A new study of privacy professionals shows the importance of collaboration and the need to measure success more effectively. The results of "Benchmarking Privacy" show that after unprecedented growth in the privacy profession, the global macroeconomic conditions have affected the industry -- most privacy leaders reported that they anticipated no change in head count this year.
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The study is the result of a global survey of 166 privacy professional conducted by the International Association of Privacy Professionals (IAPP) and the Ponemon Institute. When privacy leaders were asked about the importance of collabo¬ration or cooperation with other functions, they said the success of their efforts rests on colleagues in other departments. Respondents said collaboration with information security (100%), corporate IT (98%), legal (98%), regulatory compliance (93%), and human resources (83%) was either "very important or important to the success of the organization's privacy mission."
Key findings from the survey
Key finding No. 1: "Budgets vary disproportionately according to the size of
the organization. More than 70% of companies with over $10 billion in revenue reported privacy
budgets between $500,000 and $2.5 million."
Key finding No. 2: "The scope and function of privacy initiatives change as the program matures. Immature privacy programs tend to have a narrow focus on a particular law, issue or data type. As the program matures, its focus broadens to other related domains, including the strategic use of information assets."
Key finding No. 3: "Privacy professionals recognize the need for collaboration across the enterprise in order to achieve privacy and data protection objectives."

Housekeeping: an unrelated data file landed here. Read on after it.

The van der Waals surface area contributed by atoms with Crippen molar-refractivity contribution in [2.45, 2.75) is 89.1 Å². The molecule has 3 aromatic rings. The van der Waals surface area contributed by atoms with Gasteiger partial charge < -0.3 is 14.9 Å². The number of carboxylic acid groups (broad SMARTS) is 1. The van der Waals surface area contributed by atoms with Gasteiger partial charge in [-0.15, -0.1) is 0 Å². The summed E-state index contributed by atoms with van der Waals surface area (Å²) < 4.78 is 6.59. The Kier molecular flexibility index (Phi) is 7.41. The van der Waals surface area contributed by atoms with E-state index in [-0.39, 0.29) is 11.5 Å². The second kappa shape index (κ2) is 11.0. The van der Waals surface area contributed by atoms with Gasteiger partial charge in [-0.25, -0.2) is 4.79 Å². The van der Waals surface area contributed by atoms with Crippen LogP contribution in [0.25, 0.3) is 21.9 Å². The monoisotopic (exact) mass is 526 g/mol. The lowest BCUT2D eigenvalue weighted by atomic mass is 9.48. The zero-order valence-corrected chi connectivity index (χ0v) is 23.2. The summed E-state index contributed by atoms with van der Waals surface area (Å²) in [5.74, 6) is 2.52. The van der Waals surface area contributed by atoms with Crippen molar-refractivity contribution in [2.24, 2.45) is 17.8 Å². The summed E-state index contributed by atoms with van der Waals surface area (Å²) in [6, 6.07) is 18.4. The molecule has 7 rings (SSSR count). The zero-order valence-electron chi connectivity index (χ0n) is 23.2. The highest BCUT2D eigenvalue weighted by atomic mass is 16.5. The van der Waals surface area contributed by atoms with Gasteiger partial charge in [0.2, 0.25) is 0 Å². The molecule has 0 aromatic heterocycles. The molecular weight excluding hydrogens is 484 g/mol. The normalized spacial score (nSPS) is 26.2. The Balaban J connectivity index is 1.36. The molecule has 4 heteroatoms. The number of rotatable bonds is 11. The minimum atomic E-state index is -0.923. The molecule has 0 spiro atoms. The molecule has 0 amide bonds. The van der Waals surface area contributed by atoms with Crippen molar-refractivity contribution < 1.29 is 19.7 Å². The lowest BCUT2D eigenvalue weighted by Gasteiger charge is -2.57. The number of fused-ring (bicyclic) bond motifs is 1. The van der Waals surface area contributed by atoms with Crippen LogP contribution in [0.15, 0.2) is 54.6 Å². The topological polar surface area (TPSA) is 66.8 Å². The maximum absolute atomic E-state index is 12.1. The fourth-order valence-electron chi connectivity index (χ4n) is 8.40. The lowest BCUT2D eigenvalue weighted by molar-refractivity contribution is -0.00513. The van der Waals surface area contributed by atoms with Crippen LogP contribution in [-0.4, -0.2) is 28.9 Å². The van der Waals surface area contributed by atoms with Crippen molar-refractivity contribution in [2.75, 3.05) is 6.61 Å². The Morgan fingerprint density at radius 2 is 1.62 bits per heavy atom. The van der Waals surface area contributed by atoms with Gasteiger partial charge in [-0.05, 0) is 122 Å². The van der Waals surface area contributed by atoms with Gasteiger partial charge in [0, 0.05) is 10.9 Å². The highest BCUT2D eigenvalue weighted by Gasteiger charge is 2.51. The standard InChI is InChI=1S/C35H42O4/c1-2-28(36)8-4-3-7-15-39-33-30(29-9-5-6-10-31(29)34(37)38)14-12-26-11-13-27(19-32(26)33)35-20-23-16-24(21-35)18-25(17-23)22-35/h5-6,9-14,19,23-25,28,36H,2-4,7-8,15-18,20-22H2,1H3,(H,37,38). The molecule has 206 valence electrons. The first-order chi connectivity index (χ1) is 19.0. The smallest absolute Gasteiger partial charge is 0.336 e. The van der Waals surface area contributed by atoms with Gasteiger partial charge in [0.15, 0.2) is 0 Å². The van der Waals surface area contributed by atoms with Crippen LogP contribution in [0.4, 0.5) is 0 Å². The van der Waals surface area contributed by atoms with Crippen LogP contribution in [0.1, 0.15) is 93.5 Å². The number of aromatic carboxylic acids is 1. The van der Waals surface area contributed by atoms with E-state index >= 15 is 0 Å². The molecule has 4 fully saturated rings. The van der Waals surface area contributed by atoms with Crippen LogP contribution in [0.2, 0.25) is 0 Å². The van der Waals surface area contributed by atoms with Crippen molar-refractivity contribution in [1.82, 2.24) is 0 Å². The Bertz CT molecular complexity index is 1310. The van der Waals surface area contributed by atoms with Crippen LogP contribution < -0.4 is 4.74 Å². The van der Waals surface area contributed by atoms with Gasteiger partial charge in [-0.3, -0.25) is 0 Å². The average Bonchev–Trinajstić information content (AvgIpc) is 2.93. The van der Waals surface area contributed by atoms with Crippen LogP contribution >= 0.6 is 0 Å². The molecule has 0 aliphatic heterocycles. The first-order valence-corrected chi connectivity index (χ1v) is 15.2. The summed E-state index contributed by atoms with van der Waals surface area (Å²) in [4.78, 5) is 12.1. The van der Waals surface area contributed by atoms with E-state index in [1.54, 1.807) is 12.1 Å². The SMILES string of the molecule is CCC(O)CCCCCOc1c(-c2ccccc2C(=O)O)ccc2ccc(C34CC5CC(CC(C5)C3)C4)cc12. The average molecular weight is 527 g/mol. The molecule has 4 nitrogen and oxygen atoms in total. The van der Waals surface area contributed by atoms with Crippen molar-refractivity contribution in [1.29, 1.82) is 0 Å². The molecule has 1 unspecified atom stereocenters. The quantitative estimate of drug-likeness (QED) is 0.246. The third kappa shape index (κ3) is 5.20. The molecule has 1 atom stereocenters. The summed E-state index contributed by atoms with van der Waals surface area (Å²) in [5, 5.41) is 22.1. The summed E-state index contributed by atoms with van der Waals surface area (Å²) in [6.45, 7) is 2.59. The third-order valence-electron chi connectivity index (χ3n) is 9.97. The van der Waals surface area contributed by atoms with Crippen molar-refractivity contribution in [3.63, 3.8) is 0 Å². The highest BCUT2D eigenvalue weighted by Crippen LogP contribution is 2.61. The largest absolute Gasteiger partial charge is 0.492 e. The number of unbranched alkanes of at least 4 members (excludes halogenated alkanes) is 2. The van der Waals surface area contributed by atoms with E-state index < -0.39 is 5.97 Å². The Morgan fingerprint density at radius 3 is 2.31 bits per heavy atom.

Key finding No. 4: "A majority of organizations attempt to measure their privacy program's success or failure in meeting objectives."
Key finding No. 5: "A majority of participating privacy offices have someone on the staff with a CIPP, CIPP/G or CIPP/C designation."
Source: "Benchmarking Privacy," International Association of Privacy Professionals and the Ponemon Institute, September 2009
"The most common tool used by our respondents is privacy liaisons," said J. Trevor Hughes, executive director of the IAPP. "A liason in this context is someone who has responsibility for privacy in their job description but does not have a direction relationship to the top privacy professional." Privacy liaisons often provide training and support for specific business purposes.
According to the results in the privacy survey, 55% of respondents said their organizations had "measures in place to evaluate the privacy program's performance (success or failure) in meeting its mission or objectives." The two techniques used most often by privacy professionals are self-assessments and audits. "These tools that people use to measure are standard," said Hughes. "Auditing is high on the list and gives people a clear picture of what's happening. More formal assessments and benchmarking against other companies are also being used.
Ninety percent of respondents use training and employee awareness to measure organizational compliance with policies; 74% use reductions in the incidence of data breaches.